Yesterday, Amanda and I attended the Social Media Breakfast Maine at Costa Vida Restaurant in Portland. This was the very first installment of Maine’s Social Media Breakfast and the meetings will continue each month covering different topics about Social Media.
It is always refreshing and insightful to be a part of a networking event where like-minded individuals share their ideas and experiences. Even more so when there is breakfast and coffee involved!
Fred Abaroa, owner of the venue, Costa Vida, and burrito baker extraordinaire dove right into the history of society’s usage of traditional media and the timeless tradition of person to person marketing. Fred acknowledged the big changes throughout the decades from radio to television and then television to the internet. He focused in on the current trends today: Facebook, LinkedIn and Twitter.
These mediums are now used as platforms for professional and personal branding growth. With hordes of users on each of these networking sites, it may be difficult to separate yourself, stand out from the crowd and focus on creating your own particular audience. Trying to “Be the blue lobster,” (ah, Maine!) was the exemplary advice from first guest speaker Stuart Foster – Social Media Consultant and Founder of The Lost Jacket.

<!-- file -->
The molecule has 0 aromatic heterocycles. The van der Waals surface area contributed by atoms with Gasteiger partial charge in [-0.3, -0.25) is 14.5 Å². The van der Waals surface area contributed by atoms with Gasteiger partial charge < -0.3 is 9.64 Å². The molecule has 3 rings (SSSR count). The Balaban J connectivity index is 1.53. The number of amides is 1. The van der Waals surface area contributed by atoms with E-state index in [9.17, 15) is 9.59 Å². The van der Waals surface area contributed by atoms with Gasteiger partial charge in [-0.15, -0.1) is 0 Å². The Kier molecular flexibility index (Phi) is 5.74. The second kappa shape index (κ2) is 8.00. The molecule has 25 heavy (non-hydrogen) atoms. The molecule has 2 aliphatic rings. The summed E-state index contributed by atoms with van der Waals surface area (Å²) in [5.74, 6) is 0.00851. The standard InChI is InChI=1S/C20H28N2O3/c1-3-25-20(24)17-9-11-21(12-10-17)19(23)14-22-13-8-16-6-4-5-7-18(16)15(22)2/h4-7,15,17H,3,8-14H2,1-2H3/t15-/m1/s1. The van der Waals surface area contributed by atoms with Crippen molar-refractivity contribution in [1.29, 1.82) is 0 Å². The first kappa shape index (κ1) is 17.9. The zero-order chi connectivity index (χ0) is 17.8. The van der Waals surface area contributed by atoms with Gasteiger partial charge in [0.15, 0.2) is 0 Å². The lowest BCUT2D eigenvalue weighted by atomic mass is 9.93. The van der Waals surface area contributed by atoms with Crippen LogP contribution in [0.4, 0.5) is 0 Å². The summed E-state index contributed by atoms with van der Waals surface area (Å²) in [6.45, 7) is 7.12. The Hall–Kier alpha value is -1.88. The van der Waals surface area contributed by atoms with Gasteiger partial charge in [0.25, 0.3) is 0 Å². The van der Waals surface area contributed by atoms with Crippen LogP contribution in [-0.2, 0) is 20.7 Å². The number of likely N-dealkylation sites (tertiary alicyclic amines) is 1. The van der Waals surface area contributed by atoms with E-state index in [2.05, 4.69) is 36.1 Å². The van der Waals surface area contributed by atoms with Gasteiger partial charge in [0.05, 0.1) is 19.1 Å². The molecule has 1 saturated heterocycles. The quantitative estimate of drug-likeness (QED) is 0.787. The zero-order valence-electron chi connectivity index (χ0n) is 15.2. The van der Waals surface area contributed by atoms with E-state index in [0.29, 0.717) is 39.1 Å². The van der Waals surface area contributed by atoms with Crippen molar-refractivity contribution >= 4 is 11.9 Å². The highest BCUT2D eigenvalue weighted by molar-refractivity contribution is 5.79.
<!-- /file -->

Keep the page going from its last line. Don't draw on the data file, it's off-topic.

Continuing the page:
Already a coffee and a half-bagel deep, I peruse around to see that 85% of the audience is tweeting, blogging or streaming about the event from their PDA’s, laptops or iPhones. Networking behaviors certainly have changed and these observations are proof that Portland has adapted to these changes.
With this adaptation and massive amounts of content poured into these social media systems comes the availability of information. Social media search is now prevalent online and most personal and professional information can be found through the use of social media search engines such as WhosTalkin.com and Twitter Search, believes Monica Wright from HMG Search Marketing. Social Media searches are useful tools to see who is talking about you or your company online right now.
To some, this is a scary scenario but to most it promotes company transparency, a pillar of trust between business and client. Transparency within these social media networks should be monitored and require a policy of ethics for those members representing your company, admits Lynelle Wilson of Bold Consulting, the final speaker of the event.
We wrapped up with audience questions and a quick raffle (I remain unlucky). This event addressed the need for professional and personal brand growth using online social media. I definitely would recommend immersing yourself or within these networking and relationship building opportunities!